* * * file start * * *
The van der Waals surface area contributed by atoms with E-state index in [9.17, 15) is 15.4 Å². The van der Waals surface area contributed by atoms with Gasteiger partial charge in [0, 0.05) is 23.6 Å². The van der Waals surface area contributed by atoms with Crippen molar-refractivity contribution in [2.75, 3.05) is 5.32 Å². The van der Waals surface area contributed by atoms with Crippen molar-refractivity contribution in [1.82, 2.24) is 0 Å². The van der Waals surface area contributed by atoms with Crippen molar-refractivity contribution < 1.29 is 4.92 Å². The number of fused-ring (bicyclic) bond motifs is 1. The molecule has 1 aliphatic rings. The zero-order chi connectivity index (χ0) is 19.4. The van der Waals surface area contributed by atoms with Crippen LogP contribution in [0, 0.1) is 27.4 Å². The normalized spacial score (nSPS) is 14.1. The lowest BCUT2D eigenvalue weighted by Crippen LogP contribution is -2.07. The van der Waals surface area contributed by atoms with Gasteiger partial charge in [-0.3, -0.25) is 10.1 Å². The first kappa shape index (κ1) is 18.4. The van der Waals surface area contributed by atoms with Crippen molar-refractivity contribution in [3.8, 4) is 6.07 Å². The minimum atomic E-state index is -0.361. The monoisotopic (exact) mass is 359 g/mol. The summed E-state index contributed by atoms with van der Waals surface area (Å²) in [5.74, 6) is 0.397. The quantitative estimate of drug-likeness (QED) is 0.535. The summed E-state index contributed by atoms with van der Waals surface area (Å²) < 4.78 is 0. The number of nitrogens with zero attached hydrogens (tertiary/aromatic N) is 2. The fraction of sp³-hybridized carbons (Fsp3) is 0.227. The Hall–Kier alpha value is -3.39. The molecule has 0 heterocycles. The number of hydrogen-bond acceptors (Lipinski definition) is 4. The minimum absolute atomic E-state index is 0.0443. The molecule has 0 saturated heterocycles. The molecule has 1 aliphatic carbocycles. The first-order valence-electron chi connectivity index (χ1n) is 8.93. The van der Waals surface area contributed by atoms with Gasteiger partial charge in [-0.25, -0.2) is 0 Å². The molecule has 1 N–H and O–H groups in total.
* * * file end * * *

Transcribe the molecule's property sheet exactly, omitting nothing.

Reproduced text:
The van der Waals surface area contributed by atoms with E-state index in [9.17, 15) is 15.4 Å². The van der Waals surface area contributed by atoms with Gasteiger partial charge in [0, 0.05) is 23.6 Å². The van der Waals surface area contributed by atoms with Crippen molar-refractivity contribution in [2.75, 3.05) is 5.32 Å². The van der Waals surface area contributed by atoms with Crippen molar-refractivity contribution in [1.82, 2.24) is 0 Å². The van der Waals surface area contributed by atoms with Crippen molar-refractivity contribution < 1.29 is 4.92 Å². The number of fused-ring (bicyclic) bond motifs is 1. The molecule has 1 aliphatic rings. The zero-order chi connectivity index (χ0) is 19.4. The van der Waals surface area contributed by atoms with Crippen LogP contribution in [0, 0.1) is 27.4 Å². The normalized spacial score (nSPS) is 14.1. The lowest BCUT2D eigenvalue weighted by Crippen LogP contribution is -2.07. The van der Waals surface area contributed by atoms with Gasteiger partial charge in [-0.3, -0.25) is 10.1 Å². The first kappa shape index (κ1) is 18.4. The van der Waals surface area contributed by atoms with Crippen molar-refractivity contribution in [3.8, 4) is 6.07 Å². The minimum atomic E-state index is -0.361. The monoisotopic (exact) mass is 359 g/mol. The summed E-state index contributed by atoms with van der Waals surface area (Å²) in [5.74, 6) is 0.397. The quantitative estimate of drug-likeness (QED) is 0.535. The summed E-state index contributed by atoms with van der Waals surface area (Å²) < 4.78 is 0. The number of nitrogens with zero attached hydrogens (tertiary/aromatic N) is 2. The fraction of sp³-hybridized carbons (Fsp3) is 0.227. The Hall–Kier alpha value is -3.39. The molecule has 0 heterocycles. The number of hydrogen-bond acceptors (Lipinski definition) is 4. The minimum absolute atomic E-state index is 0.0443. The molecule has 0 saturated heterocycles. The molecule has 1 aliphatic carbocycles. The first-order valence-electron chi connectivity index (χ1n) is 8.93. The van der Waals surface area contributed by atoms with Gasteiger partial charge in [-0.25, -0.2) is 0 Å². The molecule has 1 N–H and O–H groups in total.